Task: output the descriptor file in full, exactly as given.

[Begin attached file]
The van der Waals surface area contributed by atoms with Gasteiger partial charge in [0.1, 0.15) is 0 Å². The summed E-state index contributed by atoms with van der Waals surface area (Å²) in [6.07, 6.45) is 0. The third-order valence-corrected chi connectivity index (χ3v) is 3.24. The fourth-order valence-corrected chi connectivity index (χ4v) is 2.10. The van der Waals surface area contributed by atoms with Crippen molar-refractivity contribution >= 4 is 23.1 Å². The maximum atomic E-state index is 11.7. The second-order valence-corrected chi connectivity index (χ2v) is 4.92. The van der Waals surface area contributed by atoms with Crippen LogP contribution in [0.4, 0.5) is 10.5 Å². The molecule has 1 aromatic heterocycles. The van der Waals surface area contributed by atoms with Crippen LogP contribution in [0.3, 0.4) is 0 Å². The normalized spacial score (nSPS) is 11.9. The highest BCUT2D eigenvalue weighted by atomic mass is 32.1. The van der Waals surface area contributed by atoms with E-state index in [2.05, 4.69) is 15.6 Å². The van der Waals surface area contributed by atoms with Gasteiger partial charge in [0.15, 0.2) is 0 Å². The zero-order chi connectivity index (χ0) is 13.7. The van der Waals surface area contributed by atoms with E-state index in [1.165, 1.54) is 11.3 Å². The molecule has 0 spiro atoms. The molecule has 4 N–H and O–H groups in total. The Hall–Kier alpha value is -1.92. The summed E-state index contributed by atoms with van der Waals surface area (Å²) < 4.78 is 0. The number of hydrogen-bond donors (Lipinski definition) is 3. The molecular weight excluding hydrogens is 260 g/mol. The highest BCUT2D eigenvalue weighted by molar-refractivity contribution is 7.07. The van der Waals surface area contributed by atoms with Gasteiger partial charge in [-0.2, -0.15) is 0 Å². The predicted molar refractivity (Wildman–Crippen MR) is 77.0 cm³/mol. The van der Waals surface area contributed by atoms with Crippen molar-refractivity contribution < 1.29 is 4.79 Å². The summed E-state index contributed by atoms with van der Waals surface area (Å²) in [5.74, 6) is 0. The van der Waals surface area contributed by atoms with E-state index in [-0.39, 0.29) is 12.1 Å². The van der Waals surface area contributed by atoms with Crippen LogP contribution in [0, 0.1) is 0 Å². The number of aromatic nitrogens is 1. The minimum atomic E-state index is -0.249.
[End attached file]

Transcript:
The van der Waals surface area contributed by atoms with Gasteiger partial charge in [0.1, 0.15) is 0 Å². The summed E-state index contributed by atoms with van der Waals surface area (Å²) in [6.07, 6.45) is 0. The third-order valence-corrected chi connectivity index (χ3v) is 3.24. The fourth-order valence-corrected chi connectivity index (χ4v) is 2.10. The van der Waals surface area contributed by atoms with Crippen molar-refractivity contribution >= 4 is 23.1 Å². The maximum atomic E-state index is 11.7. The second-order valence-corrected chi connectivity index (χ2v) is 4.92. The van der Waals surface area contributed by atoms with Crippen LogP contribution in [0.4, 0.5) is 10.5 Å². The molecule has 1 aromatic heterocycles. The van der Waals surface area contributed by atoms with Crippen LogP contribution in [0.3, 0.4) is 0 Å². The normalized spacial score (nSPS) is 11.9. The highest BCUT2D eigenvalue weighted by atomic mass is 32.1. The van der Waals surface area contributed by atoms with E-state index in [2.05, 4.69) is 15.6 Å². The van der Waals surface area contributed by atoms with Gasteiger partial charge in [0.15, 0.2) is 0 Å². The zero-order chi connectivity index (χ0) is 13.7. The van der Waals surface area contributed by atoms with E-state index in [1.165, 1.54) is 11.3 Å². The molecule has 0 spiro atoms. The molecule has 4 N–H and O–H groups in total. The Hall–Kier alpha value is -1.92. The summed E-state index contributed by atoms with van der Waals surface area (Å²) < 4.78 is 0. The number of hydrogen-bond donors (Lipinski definition) is 3. The molecular weight excluding hydrogens is 260 g/mol. The highest BCUT2D eigenvalue weighted by molar-refractivity contribution is 7.07. The van der Waals surface area contributed by atoms with Gasteiger partial charge in [-0.2, -0.15) is 0 Å². The predicted molar refractivity (Wildman–Crippen MR) is 77.0 cm³/mol. The van der Waals surface area contributed by atoms with Crippen molar-refractivity contribution < 1.29 is 4.79 Å². The summed E-state index contributed by atoms with van der Waals surface area (Å²) in [5.74, 6) is 0. The van der Waals surface area contributed by atoms with E-state index in [-0.39, 0.29) is 12.1 Å². The van der Waals surface area contributed by atoms with Crippen LogP contribution in [0, 0.1) is 0 Å². The number of aromatic nitrogens is 1. The minimum atomic E-state index is -0.249.